Voter's Guide, 2021 Fall Elections, New Orleans
Position Councilmember at Large Division 2
NameJean-Paul 'JP' Morrell

Campaign Information

Campaign Web Site

Bio Information

Party AffiliationDemocrat
Present Employer / positionPartner, Morrell and Morrell LLC
Length of residence in Jurisdiction43 years
List of educational institutions and degreesSpring Hill College (BA Political Science)
Tulane University Law School (Juris Doctor and Certification in Civil Law)
Prior elected and appointed positionsLouisiana State Representative, District 97
Louisiana State Senate, District 3
Civic involvement and affiliationsBoard Member, Louisiana Children’s Museum
Board Member, New Orleans City Park
Board Member, Sexual Trauma Awareness and Response (STAR)
Member, Resilient Louisiana Commission
Member, Martinet Society of New Orleans

Questions specific to the position

1. What do you see as your role as council president? Primarily, the role of the president is to ensure meetings are well run, welcoming and accessible to the public, and to allow for all voices to be heard and that issues discussed are germane to the item at hand. The President also guides the Council's schedule and agenda. Additionally the Council President has the authority to call special meetings.
2. Do you feel like the wages for municipal employees, such as the NOFD and EMS are adequate, and if not, how do you propose raising them? The City recently passed a Living Wage Ordinance, but let’s be clear about something: it pretends to bring true equity to the hard-working men and women of this city, but it does not.

This request does NOT include a cost-of-living adjustment. It perpetuates the city prioritizing the budget over the needs of city employees yet again, by giving them stagnant wages that do not grow with inflation. This means that our Fire Fighters & Civil Engineers protecting us from fires & floods would see their wage frozen at $15 while the private contractors tearing up your street & pouring cement down your drains will continue to make MORE money than civil servants doing similar jobs. That’s exactly how we got stuck with a $7.25 in Federal minimum wage that hasn’t been raised since 2009.

But it gets worse.

NOLA is the only municipality in the State of Louisiana that does not provide for a cost-of-living adjustment for its civil servants. To add insult to injury, these same Councilmembers have enjoyed an automatic pay increase of 14% over the past 8 years.

If the Council had treated workers as well as they treated themselves, all city employees would have seen the same 14% pay increase in the same period. It shouldn’t be this hard to live in the city you love, and it's easy to see why it stays this way.
3. Will you support an ordinance to establish an independent external evaluation of the Ethics Review Board as called for in the Charter? Please explain your answer. Yes, the ethics review board should be complying with the charter and delivering a publicly-accessible, external review as authorized by ordinance.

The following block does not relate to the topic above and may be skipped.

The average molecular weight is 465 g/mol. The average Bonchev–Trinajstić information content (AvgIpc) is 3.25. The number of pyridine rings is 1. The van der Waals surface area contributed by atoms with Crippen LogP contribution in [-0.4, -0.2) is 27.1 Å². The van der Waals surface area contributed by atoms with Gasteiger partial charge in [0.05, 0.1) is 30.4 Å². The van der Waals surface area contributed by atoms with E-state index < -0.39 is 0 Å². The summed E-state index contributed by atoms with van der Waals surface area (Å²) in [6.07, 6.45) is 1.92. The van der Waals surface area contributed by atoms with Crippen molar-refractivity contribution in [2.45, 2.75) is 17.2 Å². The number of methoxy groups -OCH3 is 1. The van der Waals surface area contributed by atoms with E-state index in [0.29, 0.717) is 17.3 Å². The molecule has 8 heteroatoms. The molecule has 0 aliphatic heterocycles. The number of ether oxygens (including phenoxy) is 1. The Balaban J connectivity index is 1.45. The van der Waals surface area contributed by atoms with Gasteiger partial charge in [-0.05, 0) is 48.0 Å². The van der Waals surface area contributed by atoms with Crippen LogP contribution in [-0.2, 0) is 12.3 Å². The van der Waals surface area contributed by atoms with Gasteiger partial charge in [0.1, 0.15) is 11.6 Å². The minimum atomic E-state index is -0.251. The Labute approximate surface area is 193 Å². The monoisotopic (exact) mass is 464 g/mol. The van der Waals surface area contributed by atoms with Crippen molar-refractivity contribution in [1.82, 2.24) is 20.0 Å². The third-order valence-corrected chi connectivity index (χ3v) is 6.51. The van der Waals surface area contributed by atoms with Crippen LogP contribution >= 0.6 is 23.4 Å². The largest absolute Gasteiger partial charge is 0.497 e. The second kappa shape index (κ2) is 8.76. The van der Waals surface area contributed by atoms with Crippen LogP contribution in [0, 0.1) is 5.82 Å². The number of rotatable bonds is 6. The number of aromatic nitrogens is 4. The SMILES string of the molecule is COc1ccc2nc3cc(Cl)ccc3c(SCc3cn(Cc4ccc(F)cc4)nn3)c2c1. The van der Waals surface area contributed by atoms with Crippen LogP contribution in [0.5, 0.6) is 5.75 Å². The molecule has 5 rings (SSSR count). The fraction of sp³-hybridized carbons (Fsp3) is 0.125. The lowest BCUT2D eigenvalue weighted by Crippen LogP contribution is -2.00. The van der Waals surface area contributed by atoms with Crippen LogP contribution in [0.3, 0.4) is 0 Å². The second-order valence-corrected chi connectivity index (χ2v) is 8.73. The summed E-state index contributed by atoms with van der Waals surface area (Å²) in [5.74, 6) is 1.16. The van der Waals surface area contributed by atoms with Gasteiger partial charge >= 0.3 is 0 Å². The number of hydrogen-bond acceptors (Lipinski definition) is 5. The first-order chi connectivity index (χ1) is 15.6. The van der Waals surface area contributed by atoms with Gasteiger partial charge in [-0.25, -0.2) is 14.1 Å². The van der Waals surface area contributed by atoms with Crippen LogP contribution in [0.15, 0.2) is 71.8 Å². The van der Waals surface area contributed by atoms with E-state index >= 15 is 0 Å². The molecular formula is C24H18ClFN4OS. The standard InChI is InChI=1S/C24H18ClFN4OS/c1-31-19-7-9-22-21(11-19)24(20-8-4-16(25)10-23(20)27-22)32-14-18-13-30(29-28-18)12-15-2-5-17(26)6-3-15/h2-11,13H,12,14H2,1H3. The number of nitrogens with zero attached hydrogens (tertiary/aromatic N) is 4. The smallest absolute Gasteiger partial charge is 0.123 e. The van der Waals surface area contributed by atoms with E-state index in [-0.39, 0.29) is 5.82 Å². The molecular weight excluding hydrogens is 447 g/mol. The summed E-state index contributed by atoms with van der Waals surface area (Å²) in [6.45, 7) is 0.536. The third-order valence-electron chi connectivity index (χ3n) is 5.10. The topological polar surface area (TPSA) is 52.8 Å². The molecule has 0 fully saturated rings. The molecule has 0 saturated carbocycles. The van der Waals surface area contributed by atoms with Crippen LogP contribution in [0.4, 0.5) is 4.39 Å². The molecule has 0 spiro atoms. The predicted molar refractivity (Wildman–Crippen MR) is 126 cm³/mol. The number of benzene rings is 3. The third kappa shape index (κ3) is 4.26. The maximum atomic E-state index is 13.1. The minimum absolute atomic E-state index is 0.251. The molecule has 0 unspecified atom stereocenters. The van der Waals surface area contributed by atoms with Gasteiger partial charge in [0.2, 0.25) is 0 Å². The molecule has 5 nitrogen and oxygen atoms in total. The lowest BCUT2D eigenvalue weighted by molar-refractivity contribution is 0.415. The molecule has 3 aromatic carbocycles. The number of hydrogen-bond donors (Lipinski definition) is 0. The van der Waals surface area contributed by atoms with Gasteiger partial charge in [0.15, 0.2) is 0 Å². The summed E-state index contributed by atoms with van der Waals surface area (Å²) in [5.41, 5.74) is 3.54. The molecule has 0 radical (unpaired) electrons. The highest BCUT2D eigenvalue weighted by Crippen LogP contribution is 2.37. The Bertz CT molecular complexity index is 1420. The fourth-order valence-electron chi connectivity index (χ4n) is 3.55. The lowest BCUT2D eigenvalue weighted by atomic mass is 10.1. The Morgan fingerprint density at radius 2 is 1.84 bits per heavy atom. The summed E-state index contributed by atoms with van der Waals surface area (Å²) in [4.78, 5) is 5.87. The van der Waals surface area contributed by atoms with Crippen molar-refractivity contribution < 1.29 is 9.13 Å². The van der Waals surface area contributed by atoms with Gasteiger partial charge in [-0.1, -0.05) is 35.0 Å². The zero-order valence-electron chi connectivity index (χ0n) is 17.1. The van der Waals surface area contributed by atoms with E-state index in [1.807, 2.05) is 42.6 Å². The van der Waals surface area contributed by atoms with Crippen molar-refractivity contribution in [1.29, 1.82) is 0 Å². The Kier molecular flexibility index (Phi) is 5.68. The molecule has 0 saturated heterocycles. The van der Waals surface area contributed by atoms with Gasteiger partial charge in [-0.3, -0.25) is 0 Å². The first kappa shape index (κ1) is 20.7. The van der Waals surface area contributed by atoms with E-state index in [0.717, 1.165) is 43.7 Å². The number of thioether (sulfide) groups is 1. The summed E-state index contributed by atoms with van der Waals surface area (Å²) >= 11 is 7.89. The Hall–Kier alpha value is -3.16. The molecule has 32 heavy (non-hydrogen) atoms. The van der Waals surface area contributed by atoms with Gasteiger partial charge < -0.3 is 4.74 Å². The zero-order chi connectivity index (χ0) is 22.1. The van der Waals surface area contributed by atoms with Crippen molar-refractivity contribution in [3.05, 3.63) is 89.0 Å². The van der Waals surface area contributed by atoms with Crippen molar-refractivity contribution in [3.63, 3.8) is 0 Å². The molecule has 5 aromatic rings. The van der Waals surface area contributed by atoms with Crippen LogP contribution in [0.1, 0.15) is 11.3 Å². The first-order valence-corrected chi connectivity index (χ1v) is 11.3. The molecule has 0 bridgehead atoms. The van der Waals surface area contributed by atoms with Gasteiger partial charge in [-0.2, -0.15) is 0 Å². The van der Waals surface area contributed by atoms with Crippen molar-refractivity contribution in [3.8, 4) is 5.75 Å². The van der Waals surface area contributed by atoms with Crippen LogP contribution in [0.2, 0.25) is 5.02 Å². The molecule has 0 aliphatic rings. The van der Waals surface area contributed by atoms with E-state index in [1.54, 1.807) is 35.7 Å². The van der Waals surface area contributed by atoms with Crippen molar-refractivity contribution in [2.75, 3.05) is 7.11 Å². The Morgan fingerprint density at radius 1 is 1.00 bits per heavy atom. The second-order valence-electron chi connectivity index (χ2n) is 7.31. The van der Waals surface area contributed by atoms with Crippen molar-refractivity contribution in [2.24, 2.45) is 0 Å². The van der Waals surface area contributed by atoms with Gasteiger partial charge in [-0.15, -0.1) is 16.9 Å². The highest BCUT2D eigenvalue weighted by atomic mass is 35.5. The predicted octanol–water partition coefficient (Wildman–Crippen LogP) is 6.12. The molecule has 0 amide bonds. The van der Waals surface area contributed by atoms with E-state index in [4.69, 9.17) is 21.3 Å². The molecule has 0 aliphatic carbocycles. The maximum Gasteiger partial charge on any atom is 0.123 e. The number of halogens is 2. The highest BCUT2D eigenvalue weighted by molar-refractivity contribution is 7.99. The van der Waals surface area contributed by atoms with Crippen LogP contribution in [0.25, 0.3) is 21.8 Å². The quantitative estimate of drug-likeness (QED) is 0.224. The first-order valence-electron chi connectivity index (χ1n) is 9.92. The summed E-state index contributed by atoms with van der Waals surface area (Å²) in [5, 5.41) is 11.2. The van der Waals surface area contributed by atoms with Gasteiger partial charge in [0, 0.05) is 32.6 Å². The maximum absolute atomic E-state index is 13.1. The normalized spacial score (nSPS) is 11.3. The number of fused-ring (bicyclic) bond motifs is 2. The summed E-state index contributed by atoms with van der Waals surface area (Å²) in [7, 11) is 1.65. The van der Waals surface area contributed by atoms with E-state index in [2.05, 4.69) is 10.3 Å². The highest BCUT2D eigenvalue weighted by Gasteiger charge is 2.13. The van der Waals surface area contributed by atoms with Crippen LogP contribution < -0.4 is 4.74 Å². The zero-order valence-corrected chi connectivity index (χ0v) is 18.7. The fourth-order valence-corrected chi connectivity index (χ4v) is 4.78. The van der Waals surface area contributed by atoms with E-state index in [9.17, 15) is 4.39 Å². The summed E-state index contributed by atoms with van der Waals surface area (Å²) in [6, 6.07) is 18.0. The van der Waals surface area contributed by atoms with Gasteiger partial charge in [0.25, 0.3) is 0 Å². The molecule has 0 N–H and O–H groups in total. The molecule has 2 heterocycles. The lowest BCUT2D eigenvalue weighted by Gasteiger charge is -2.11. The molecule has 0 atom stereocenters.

4. In your role as the regulatory body for Entergy, what factors would you consider to increase rates? I don't think a public utility should be recording record profits for shareholders off the backs of everyday New Orleanians who are barely able to scrape by day to day to pay rent, groceries and water bills.

I think Councilmember Moreno has done an excellent job redefining the relationship between the Council and Entergy by actually acting like a regulatory agency rather than a partner with the energy giant.

I don't think there is a condition at present that would compel me to support a rate increase for Entergy.

Let's put this into perspective. Last year Entergy's profit was $1.4 billion. They are in the process of adding 940 megawatts to Louisiana's grid exclusively with solar at the cost of $924 million. Entergy New Orleans' capacity is about 1200 megawatts. It should then hold that, with less than the cost of one year's profit, Entergy could convert all of New Orleans to solar. But instead of meaningfully reinvesting in infrastructure, they're pocketing record profits. According to the recent United Nations report, we're facing an existential climate crisis due to carbon emissions and Entergy is making record profits.

I'll listen to a conversation about rate increases when Entergy has reached 100% clean energy. They can do it, and they can do it now. But instead they're making record profits.
5. Where is the best site for a new City Hall and why? City Hall should not be located in Treme. Dropping a huge government complex into a residential neighborhood steeped in history is beyond inappropriate, it is offensive. City Hall would be appropriate in Gentilly Terrace or Broadmoor, and it shouldn’t be in Treme.

There are two REAL solutions to the City Hall problem.

The State of Louisiana still has an interest in Benson Tower, which has ample, leasable, space. The City could enter into an agreement to lease space in that building while City Hall is gutted and repaired. The administration says repairing City Hall will cost over $150 million, but I would want an independent second opinion.

The other option is to look at any other swath of commercial land throughout New Orleans, including New Orleans East and Algiers. Civil District Court is not required to move with the rest of City Government, so a sprawling complex isn’t necessary. There is no reason why we couldn’t have multiple government complexes, like Jefferson Parish, to serve the entire community.

The options are endless, if leaders would remove the requirement that we must build a Taj Mahal and simply build office space with council chambers.